Gallup Poll Finds Democrats More Compassionate; Republicans More Psychopathic

In Gallup Polls on January 29, 2014 at 8:24 PM

According to Gallup, these are not the traits of a Conservatives…

No doubt most Progressives already knew this, but a Gallup poll makes it official…

The Huffington Post

Gallup headlined on 28 January 2014, “Democrats and Republicans Differ on Top Priorities,” and reported that the biggest difference between supporters of the two Parties concerned “The environment,” where 71% of Democrats said it’s important to them, versus only 32% of Republicans who did: a whopping difference of 39%, between the two Parties, considered that issue to be important. The second-biggest difference was on “The distribution of income and wealth”: 72% of Democrats, versus only 38% of Republicans – a 34% difference. Third came “Poverty and homelessness”: 82% of Democrats, versus 53% of Republicans – a 29% difference. Fourth came “Education”: 91% of Democrats, versus 70% of Republicans – a 21% difference.

Here were the four issues on the conservative end, the four issues where Republicans scored the largest amount higher (more concerned) than Democrats: First, “The military and national defense”: 76% of Republicans, versus 61% of Democrats – a 15% difference – considered that issue to be important. Second, “Taxes”: 69% of Republicans, versus 56% of Democrats – a 13% difference. Third, “Terrorism”: 77% of Republicans, versus 68% of Democrats – a 9% difference. Fourth, “Government surveillance of U.S. citizens”: 45% of Republicans, versus 37% of Democrats – an 8% difference (but if the President had been a Republican, Democrats might have been more concerned about that issue than Republicans would have been).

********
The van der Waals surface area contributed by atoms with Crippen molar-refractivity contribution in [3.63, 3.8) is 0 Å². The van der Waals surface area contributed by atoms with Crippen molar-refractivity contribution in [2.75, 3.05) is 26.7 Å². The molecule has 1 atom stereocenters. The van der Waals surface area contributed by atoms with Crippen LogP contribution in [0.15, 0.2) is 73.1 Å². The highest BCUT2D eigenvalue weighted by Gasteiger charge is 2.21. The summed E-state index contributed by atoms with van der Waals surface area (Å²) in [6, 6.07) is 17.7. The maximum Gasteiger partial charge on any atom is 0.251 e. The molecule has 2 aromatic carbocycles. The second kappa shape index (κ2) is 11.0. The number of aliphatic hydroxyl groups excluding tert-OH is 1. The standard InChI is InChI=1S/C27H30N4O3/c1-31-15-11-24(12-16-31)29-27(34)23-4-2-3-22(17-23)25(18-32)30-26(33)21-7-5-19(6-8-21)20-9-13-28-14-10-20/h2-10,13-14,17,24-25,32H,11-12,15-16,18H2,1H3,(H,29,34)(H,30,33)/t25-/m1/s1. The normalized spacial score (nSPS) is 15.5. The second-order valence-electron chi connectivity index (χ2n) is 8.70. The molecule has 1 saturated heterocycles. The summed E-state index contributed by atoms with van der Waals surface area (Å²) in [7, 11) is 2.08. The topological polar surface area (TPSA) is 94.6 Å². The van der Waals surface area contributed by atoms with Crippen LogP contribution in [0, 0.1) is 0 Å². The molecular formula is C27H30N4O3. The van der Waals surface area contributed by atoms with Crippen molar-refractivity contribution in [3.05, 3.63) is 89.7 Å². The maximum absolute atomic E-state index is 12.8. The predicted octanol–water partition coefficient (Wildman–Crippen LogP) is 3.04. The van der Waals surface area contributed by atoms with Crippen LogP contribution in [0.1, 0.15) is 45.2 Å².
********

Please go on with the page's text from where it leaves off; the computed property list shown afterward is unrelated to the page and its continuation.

Clearly, selfish fears swept concerns on the Republican side, whereas concerns for others (and especially the weak) swept concerns on the Democratic side.

One can therefore reasonably infer from this survey that the main difference between Democrats and Republicans is the difference between compassion versus psychopathy.

If these findings are accurate, then one will expect that in political primary elections, where candidates make their appeals to members of their own Party, Democratic candidates will compete with one another mainly on the basis of their proposals for improving things for everyone but especially for the most vulnerable; whereas Republican candidates will compete with one another mainly on the basis of their proposals for improving things for their individual voters. And, in the general election, one will expect that the Democratic nominee will have been chosen on the basis of his concern for everyone, while the Republican nominee will have been chosen on the basis of his concern for Republicans.